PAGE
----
In a legal context, sexual harassment refers to inappropriate sexual remarks and/or acts that are directed towards an employee because of that employee’s gender. Two examples of such behavior include sexual advances and unwelcome touching. In order to qualify as sexual harassment, the victim of the behavior must find the behavior unwelcome.
It is important to note that the behavior does not need to be explicitly sexual in nature; rather, the behavior must be directed at the victim simply because of the victim’s gender. What this means is that the behavior would not have been directed at the victim if the victim were of any other gender. Sexual harassment is a form of employment discrimination.
Employment discrimination on the basis of gender is considered to be illegal in the United States. However, not all unwelcome conduct constitutes sexual harassment in a legal context. Sexual harassment occurs on the job when the conduct interferes with the victim being able to perform their job. It can also occur when the unwelcome conduct creates a work environment that is legally determined to be hostile, intimidating, and/or offensive.
Additionally, sexual harassment occurs when a promotion is made contingent upon submission to sexual advances and/or demands. This is referred to as quid pro quo.
Sexual harassment also occurs when refusal to submit to advances and/or demands is penalized with a negative personnel decision. Two examples of such decisions would be a demotion, or termination of employment. Some of the most common examples of what would likely constitute sexual harassment, legally speaking, include:
- Unwanted touching and/or gestures; and
- Insulting and/or degrading references to a person made on the basis of their gender.
A harassment claim, then, is an employment law dispute in which a worker experiences offensive or unwanted conduct from an employer, a supervisor, and/or another co-worker.
Because harassment claims are subject to a variety of both state and federal laws, they can often overlap with other legal issues, such as:
- Employment discrimination;
- Sexual discrimination; and/or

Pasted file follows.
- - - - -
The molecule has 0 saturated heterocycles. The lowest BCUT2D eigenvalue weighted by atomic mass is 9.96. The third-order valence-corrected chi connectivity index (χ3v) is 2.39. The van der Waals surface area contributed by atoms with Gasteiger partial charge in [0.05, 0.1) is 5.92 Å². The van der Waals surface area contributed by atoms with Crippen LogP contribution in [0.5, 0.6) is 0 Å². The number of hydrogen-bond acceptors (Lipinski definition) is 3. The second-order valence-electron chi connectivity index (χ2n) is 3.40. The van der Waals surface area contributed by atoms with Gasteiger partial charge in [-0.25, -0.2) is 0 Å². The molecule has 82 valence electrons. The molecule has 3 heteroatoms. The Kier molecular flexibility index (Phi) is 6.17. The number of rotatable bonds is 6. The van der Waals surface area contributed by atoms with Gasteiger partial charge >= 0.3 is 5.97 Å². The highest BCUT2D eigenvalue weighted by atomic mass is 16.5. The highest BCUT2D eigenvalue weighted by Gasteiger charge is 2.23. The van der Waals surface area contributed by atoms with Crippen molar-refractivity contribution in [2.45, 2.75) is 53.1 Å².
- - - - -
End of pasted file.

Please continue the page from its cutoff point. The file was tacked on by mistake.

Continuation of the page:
- Sexual assault.
Are There Different Types Of Harassment Claims?
To reiterate, quid pro quo sexual harassment occurs when a person who is in a position of power over an employee, such as a supervisor or manager, demands sexual favors. They also award pay raises, promotions, and other job benefits contingent upon submission to the advances or demand. As previously mentioned, the supervisor may instead demand that if the employee does not submit, they will suffer negative job consequences.
In order to constitute quid pro harassment, it is not necessary for the employee to submit to or refuse the demand. Often, a court will find that simply making the demand at all would constitute quid pro quo sexual harassment; another way of putting it is that the court may determine that the demand itself is an act of illegal harassment.
Hostile work environment sexual harassment requires the plaintiff to prove that under all of the circumstances, the work environment was overall considered to be hostile. When determining whether a work environment is hostile, a judge will consider the following factors:
- How often the harassment occurs;
- How severe the harassment is;
- Whether the harassment intends to humiliate a victim;
- Whether harassment physically threatens a victim; and
- Whether the harassment unreasonably interferes with the victim being able to perform their work.
Generally speaking, in order for a victim to prove that harassment occurred, they themselves must find the environment hostile. Additionally, an “objectively reasonable person” who is looking at the same set of facts must reach the same conclusion. What this means is that whether a person believes that the workplace was hostile is generally insufficient in order to prove a claim. As such, the victim must prove that an average and neutral person would find the behavior to be hostile.